Territorial judges won’t be getting the pay raise they pushed for earlier this year. 

The Judicial Remuneration Commission, an independent panel tasked with reviewing judges’ salaries and benefits every four years, rejected their request for a 3.4 per cent salary increase for 2020-2021. 

With territorial judges already earning more than most of their counterparts across Canada — they made just shy of $300,000 annually last year — the commission concluded a first year lump sum increase in wages wasn’t warranted. 

Instead, the three-member panel recommended salary increases based on the Consumer Price Index (CPI) over the next four years by an amount equal to last year’s average increase in CPI in Yellowknife. The average last year was 1.6 per cent.

The recommendations are binding, meaning they must be accepted and adopted by the territory’s justice minister. 

The commission weighed a number of factors in coming to their decision, from the NWT’s economic forecast to how much judges in other jurisdictions earn. 

In January, the commission heard submissions from territorial judges and the GNWT. 

Judges argued their pay should reflect the unique challenges they face working in the NWT — it’s a demanding job that requires them to oversee criminal, civil, family and bylaw cases while travelling frequently to communities across the territory.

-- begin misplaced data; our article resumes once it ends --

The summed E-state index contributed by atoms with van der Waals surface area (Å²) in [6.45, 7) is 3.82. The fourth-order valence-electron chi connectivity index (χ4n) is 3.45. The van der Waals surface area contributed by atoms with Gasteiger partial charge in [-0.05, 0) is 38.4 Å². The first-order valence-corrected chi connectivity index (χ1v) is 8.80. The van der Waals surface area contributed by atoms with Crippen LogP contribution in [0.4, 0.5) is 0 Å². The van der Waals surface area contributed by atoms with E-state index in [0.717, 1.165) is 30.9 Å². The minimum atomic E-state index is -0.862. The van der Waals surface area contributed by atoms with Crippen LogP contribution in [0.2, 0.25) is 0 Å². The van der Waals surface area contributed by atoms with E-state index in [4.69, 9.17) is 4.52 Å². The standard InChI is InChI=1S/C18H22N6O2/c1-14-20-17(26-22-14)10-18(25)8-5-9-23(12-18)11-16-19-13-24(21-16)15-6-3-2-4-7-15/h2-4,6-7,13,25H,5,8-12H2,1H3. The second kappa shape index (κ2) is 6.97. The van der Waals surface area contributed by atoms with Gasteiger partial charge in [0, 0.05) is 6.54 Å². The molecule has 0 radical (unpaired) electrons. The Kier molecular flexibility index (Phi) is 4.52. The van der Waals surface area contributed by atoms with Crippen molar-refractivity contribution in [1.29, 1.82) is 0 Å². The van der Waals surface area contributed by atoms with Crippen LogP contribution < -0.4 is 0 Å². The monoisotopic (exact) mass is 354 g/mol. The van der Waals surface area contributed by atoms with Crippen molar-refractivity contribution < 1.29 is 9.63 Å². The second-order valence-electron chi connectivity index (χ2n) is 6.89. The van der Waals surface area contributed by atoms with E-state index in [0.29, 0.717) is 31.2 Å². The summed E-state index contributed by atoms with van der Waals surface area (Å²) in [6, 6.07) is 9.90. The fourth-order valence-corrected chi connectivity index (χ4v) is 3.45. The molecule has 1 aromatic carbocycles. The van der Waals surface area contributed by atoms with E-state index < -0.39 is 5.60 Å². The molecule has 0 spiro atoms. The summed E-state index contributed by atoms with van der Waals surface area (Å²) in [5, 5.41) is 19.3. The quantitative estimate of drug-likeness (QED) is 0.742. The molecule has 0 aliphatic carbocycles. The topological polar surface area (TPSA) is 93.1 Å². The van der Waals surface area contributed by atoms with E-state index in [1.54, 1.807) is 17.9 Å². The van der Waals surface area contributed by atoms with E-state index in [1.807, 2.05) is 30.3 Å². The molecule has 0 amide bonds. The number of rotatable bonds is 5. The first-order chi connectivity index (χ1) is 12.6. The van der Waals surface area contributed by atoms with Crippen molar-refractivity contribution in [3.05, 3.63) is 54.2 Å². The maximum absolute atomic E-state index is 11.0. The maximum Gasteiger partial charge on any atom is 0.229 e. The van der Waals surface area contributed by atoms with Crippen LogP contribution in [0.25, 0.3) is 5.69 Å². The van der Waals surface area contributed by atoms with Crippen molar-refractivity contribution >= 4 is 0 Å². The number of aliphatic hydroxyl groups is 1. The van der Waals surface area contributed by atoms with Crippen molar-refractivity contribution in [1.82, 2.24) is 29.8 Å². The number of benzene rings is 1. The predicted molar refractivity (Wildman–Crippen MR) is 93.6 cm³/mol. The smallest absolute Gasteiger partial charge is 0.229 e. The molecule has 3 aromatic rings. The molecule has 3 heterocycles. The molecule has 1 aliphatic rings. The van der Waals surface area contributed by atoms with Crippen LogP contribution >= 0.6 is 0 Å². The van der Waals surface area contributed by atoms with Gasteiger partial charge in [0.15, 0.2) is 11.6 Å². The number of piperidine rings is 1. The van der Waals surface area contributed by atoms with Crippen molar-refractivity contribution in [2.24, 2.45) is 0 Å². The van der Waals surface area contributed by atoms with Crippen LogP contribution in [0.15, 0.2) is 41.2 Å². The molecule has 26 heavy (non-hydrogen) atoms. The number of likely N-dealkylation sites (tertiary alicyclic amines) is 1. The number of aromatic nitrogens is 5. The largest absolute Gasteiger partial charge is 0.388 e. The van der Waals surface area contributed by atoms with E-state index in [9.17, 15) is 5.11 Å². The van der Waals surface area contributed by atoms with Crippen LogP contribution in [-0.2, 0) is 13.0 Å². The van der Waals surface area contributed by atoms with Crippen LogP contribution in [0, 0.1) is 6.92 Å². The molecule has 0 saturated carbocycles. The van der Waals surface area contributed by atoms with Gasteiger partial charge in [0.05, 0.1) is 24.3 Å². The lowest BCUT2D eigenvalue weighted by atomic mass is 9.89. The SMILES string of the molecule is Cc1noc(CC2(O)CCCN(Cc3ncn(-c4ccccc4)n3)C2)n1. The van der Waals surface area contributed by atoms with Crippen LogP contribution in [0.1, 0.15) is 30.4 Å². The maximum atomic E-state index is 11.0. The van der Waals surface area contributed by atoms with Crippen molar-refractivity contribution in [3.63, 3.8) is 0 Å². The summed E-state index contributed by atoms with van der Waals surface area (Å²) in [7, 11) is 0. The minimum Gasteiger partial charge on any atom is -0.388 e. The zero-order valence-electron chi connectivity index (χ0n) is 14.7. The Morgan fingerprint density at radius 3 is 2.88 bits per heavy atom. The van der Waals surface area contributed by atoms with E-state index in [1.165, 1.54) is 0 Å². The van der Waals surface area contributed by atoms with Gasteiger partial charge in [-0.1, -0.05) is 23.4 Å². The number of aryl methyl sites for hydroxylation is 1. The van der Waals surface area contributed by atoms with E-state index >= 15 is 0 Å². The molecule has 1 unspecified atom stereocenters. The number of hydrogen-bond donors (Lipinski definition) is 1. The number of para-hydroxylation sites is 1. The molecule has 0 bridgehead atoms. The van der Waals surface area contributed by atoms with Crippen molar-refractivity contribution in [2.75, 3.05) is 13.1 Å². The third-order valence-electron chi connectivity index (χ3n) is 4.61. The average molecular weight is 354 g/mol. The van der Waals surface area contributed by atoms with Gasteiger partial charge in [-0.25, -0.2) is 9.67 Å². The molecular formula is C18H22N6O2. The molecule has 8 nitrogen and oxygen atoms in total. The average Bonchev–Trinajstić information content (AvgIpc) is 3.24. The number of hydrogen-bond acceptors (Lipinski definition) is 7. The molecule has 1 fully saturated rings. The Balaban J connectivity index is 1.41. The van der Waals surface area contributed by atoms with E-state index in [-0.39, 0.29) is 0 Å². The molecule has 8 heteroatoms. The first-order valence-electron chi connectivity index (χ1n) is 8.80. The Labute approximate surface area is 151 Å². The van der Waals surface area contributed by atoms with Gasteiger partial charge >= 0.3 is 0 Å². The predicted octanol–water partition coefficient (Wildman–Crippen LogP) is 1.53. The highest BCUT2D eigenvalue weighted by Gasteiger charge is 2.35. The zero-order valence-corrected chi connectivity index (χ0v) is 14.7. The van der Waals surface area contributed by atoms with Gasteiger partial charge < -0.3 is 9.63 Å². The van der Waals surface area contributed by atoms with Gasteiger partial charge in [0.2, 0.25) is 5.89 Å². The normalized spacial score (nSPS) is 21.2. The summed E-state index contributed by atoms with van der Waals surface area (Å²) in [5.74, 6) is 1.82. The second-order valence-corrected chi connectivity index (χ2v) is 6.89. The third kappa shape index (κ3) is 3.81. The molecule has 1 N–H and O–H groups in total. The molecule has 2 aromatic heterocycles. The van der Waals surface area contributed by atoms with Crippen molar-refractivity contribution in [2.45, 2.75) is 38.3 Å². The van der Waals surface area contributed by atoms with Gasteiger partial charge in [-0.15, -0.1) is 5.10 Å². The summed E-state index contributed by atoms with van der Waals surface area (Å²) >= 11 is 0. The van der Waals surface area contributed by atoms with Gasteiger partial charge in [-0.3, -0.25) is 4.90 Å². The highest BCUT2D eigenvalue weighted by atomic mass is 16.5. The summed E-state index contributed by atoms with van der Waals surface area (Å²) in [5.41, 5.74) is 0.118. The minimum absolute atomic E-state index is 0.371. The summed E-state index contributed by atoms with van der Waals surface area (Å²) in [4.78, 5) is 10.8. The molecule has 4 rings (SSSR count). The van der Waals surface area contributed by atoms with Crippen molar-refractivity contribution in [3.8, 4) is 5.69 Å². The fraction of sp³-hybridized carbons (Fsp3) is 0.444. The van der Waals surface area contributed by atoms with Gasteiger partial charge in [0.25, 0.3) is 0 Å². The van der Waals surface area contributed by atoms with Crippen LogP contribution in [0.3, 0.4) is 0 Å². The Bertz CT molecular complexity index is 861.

Echoing past conclusions from the independent panel, the commission agreed the demanding job’s wide scope warranted high wages, but ruled territorial judges will be able to maintain their spot among the top paid judges in the country with CPI-hinged pay increases. 

On top of their annual salary, territorial judges earn a $3,700 Northern Allowance, with Chief Judge Robert Gorin receiving an extra $15,000 yearly.  

The commission also ruled on changes to benefits for territorial judges. 

“The Minister will make long-term disability benefits available to judges until the earlier resignation, death, or attaining the age for mandatory receipt of pension, at age 69, effective April 1, 2020,” stated the panel. 

Brendan Burke

As the Yellowknifer’s crime reporter, it’s my job to keep readers up to speed on all-things “cops and courts” related. From house fires and homicides to courtroom clashes, it’s my responsibility...

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